Lake Saint Louis officials delayed a final decision on a special use permit the would allow changes at the Lake St. Louis Garden Center opposed by nearby residents worried about its impact on their homes and quality of life.
The city’s Board of Aldermen opted, on May 15, to table the resolution until its June 19 meeting to allow all six aldermen to vote. Alderman Gary Turner [Ward 1] was absent on May 15 and had asked for the vote to be tabled. The board also delayed voting on the resolution in January and March.
About 30 residents of the Waterford Villas subdivision, which is adjacent to the center at 3230 Technology Drive, attended the May 15 meeting. About a dozen of those residents spoke against granting the permit sought by Richard Kopp, owner of the garden center, which would allow 16 storage bins for road salt and other materials that would be piled at least 12 feet high.
Kopp bought the property in 2015. In January, he said he needed the additional storage to compete with Lowe’s and Home Depot but that there would be limited truck traffic and disturbance to the subdivisions.
Residents said that changes allowed by the permit would be more appropriate for a property zoned highway-commercial or light industrial rather than its present commercial zoning. They also worried that the changes might impact their property values.
Kim Pfalz said a fence separates the center from her backyard. She and other residents complained about pools of stagnant water, mold on buildings, tractor trails near the fence, noise from loading and unloading materials, large and high piles of materials and “tarps, tarps and tarps” scattered around.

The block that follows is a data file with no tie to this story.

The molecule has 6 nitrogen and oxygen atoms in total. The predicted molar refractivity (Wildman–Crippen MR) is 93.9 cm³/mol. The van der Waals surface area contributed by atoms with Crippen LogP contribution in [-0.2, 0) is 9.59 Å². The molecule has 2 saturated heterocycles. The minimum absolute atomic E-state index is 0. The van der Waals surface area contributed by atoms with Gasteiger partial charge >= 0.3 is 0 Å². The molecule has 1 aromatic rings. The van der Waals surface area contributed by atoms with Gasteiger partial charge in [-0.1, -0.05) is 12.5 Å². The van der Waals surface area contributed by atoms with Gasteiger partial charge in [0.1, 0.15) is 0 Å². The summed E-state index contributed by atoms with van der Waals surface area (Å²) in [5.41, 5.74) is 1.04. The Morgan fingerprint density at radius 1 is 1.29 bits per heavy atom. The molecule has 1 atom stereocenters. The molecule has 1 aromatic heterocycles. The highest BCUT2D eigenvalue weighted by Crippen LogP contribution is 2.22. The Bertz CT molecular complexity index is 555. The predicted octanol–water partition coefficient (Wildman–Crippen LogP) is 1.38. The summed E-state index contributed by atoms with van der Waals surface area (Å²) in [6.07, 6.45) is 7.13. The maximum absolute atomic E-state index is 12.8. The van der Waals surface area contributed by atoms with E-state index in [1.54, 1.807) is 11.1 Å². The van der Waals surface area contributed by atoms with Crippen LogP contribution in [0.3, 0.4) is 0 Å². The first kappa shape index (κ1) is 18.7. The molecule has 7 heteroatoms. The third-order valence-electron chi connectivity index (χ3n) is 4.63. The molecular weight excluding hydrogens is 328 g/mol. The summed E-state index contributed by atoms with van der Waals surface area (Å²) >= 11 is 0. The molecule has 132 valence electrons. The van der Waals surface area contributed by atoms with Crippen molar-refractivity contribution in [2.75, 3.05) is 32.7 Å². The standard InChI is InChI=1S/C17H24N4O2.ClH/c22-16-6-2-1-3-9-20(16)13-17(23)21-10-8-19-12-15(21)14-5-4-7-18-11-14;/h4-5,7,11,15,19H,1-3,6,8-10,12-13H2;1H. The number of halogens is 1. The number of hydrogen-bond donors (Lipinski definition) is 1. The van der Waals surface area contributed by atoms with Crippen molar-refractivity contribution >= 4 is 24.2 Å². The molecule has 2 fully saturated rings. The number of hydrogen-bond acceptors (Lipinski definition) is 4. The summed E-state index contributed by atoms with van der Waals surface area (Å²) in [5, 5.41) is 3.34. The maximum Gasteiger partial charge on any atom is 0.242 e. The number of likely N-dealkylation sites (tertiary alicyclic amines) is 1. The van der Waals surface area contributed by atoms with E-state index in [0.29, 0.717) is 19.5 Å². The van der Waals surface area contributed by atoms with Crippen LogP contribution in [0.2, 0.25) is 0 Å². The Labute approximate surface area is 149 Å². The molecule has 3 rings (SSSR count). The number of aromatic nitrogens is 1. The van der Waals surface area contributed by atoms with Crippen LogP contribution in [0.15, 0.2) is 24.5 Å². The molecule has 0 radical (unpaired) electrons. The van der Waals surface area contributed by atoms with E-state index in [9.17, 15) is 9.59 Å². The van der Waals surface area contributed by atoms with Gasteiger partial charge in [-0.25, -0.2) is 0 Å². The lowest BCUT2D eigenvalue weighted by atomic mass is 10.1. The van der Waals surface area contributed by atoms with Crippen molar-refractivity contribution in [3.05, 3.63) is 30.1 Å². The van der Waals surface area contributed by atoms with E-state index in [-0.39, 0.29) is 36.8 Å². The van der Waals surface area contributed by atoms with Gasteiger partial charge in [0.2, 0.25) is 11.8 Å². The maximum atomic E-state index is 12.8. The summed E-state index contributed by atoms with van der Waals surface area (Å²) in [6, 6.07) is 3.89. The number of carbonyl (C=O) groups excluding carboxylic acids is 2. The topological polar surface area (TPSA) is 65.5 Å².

“In my opinion, it looks worse now than when he [Kopp] purchased the property,” Pfalz said.
Maxine Salarano complained about the noise and activity on the site. She said businesses should meet the same city requirements as residents who pay taxes.
“We didn’t sign up for a supply depot, we were willing to live with the garden center because that’s what Lake Saint Louis is – it’s the garden city between Wentzville and O’Fallon,” Salarano said. “It’s a beautiful place and then we have to put up with this.”
Tom Young asked, “What kind of city moves in industrial activity next to residential zoning right after the homes are built?”
The board mostly listened and agreed to table a vote on the resolution until at least June – a decision that didn’t please some subdivision residents, prompting one to walk out of the meeting.
Kopp was not at the meeting to address the residents concerns. In January, Mayor Karen Schweikert said Kopp appeared to be responsive to residents. But at the May 15 meeting, she said she had concerns about whether there were city code violations on the property.
“This is me speaking but I have a hard time when somebody says they’re wanting to be a good neighbor and work with us but they haven’t corrected some of the code issues that have been there for a while,” Schweikert said. “It just makes me wonder, ‘OK, you’re trying to get something through but once you’ve come in, what’s going to happen if there are issues outstanding.’” Her comments drew applause.